Dental Care

I have told you about the 'milk' or puppy teeth of your dog, how these are cast between the ages of 4 and 6 months, and the methods by which you can facilitate this. They are practically rootless, and can in most cases, when they are loose, be removed with finger and thumb. Once they are loose, the sooner they are got rid of the better.

The only ones which are in the least likely to give trouble are the 'fang' teeth, (four in all) which are on each side of the upper and lower jaws. The upper ones are sometimes very tenacious, and do not become loose even when the adult fangs are coming through. They can cause great pain-you will see that the gums are swollen and inflamed-may cause convulsions, and will certainly cause loss of appetite for anything other than soft food.

It is therefore advisable to keep a careful watch during this period of the young dog's life, and if these 'fangs' remain obstinately firm when the adult ones are forcing their way through, take the puppy to your veterinary surgeon, who will give it an anaesthetic and remove them painlessly.

There are only twenty-eight 'milk' or puppy teeth, but there are forty-two permanent teeth. The twelve front teeth in both top and bottom jaws are the incisors, the four immediately behind them are the canines, and the remaining twenty-six are the molars. 

Dogs are like human beings: some have much better and more durable teeth than others, but you can certainly do a very great deal to preserve the teeth by correct feeding, and by seeing that your dog has its quota of 'hard' food, such as large bones, biscuits, or rusked bread. These not only pro mote the flow of digestive juices which are essential for correct digestion, but also play a very large part in keeping the teeth clean and eliminating the particles of food which get lodged in between them and cause decay.

This 'hard' food is in fact the equivalent of our toothbrushes and toothpastes.

Tartar is a yellowish substance which sometimes appears on the teeth at the base of the gums. Some dogs are much more prone to this than others, and I suspect that it is largely due to incorrect feeding. It may cause offensive breath, and a watch should be kept so that it can be removed if and when it appears.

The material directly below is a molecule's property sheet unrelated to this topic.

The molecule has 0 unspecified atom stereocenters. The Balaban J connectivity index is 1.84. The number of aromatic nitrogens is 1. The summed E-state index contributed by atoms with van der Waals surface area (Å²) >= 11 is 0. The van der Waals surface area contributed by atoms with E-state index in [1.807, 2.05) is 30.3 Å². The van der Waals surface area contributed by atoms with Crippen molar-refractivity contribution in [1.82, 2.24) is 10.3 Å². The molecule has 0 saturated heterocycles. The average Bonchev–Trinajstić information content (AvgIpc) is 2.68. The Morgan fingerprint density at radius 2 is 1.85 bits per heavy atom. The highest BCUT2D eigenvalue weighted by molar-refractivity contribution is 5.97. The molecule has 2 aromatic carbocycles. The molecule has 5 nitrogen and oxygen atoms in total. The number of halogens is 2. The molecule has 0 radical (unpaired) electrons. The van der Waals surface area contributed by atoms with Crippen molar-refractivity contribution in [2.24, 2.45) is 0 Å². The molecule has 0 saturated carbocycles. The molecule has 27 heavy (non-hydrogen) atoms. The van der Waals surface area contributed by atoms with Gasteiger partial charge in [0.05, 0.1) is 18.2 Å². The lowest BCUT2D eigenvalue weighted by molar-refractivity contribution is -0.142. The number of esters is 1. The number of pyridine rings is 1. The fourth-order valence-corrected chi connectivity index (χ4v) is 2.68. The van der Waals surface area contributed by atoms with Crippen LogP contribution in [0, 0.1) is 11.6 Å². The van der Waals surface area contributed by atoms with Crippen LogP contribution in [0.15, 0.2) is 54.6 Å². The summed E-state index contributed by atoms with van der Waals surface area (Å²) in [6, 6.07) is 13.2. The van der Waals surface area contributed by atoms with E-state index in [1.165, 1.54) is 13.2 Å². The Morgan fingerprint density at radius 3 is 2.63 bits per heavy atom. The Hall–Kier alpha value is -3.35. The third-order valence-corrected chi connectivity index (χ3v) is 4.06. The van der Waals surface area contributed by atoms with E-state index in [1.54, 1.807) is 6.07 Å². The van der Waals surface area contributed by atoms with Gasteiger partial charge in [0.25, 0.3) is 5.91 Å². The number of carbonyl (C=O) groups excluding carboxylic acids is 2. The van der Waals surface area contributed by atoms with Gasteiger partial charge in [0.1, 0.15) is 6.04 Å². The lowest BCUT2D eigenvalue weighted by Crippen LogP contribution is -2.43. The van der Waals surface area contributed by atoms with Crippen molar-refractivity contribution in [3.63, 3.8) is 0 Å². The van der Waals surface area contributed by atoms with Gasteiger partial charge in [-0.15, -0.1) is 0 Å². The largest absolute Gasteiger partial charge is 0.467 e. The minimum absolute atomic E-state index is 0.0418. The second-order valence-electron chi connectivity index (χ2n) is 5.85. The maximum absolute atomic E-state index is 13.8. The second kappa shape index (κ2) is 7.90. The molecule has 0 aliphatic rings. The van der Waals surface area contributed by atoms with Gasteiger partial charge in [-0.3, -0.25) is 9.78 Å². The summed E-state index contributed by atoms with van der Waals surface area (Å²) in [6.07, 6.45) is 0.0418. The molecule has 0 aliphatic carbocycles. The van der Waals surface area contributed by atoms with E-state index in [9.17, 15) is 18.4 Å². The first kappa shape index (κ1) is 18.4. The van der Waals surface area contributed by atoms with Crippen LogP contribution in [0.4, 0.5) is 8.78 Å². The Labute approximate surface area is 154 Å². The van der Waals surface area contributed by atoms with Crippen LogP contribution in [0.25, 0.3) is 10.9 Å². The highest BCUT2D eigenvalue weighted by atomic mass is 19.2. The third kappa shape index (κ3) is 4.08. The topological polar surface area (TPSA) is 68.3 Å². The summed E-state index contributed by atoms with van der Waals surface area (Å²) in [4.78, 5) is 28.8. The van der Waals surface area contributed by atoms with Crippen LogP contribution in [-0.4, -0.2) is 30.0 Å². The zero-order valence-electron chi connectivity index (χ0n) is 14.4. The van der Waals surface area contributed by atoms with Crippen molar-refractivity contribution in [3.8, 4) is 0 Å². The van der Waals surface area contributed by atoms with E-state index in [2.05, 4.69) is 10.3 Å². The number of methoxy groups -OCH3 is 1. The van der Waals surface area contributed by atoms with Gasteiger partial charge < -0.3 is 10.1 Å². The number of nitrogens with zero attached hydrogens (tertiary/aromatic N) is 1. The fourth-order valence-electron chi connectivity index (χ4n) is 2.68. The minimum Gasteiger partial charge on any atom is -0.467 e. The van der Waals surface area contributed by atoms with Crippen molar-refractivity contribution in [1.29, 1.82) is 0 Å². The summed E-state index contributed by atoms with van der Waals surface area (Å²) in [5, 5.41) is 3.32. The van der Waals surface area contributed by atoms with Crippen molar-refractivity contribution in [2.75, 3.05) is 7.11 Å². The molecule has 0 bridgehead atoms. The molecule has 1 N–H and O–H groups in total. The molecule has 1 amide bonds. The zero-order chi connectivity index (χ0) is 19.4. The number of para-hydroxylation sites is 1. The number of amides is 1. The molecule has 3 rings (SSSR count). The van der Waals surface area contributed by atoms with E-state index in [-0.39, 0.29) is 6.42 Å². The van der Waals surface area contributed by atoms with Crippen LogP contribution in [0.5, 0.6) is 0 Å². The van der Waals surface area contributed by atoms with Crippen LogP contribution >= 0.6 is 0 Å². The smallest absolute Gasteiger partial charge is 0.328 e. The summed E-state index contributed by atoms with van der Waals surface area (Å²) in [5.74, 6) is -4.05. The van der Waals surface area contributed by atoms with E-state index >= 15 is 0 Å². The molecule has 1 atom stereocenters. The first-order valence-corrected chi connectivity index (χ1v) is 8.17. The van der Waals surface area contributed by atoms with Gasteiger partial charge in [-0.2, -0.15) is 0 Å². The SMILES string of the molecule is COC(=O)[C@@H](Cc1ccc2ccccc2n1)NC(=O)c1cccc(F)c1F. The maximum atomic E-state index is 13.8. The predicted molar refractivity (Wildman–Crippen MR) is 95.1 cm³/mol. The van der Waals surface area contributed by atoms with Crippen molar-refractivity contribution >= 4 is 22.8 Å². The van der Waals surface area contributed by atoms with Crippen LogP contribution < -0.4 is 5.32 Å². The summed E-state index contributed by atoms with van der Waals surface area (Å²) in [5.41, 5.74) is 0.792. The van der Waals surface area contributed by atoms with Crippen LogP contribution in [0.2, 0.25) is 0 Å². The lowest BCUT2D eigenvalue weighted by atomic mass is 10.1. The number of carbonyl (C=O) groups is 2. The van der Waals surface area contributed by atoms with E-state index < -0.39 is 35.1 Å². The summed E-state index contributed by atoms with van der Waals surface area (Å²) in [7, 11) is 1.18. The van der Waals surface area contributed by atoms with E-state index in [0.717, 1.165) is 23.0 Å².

This can be done by probing very gently with the blunt and rounded end of a nail-file. This need not hurt at all if carefully done, and it will be found that the tartar will chip off in quite sizeable pieces, once dislodgement has started.

A good way to prevent this tartar forming is to brush the teeth occasionally with a not-too-hard toothbrush dipped in chalk to which some cooking salt is added-though I cannot say the dog will enjoy this very much! Ordinary 'human' toothpaste can also be used; and I think this is much kinder.

If, however, the teeth have become very tartared, your veterinary surgeon will clean and scale them for you.

As I am writing, I have my seven-year-old terrier by my side, and his teeth, with a very minimum of attention, are as dean and white as when they first appeared. He is correctly fed, and tartar is therefore non-existent.

As I have said, some dogs' teeth are better and more lasting than others. Many do suffer from decayed teeth as they get older, particularly in the molars, and with advancing years watch should be kept for this.

The first warning may be an offensive breath. Dogs cannot tell you when they have toothache, but if they are continually trying to scratch their faces and rub their jaws on the floor you can be pretty certain that they have. Your veterinary surgeon will remove these offending members, quite painlessly, under an anaesthetic, and your dog will once more start to enjoy life.

You cannot tolerate toothache. Why, then, should your dog?


by - Catherine Fisher
The Pan Book of DOGS
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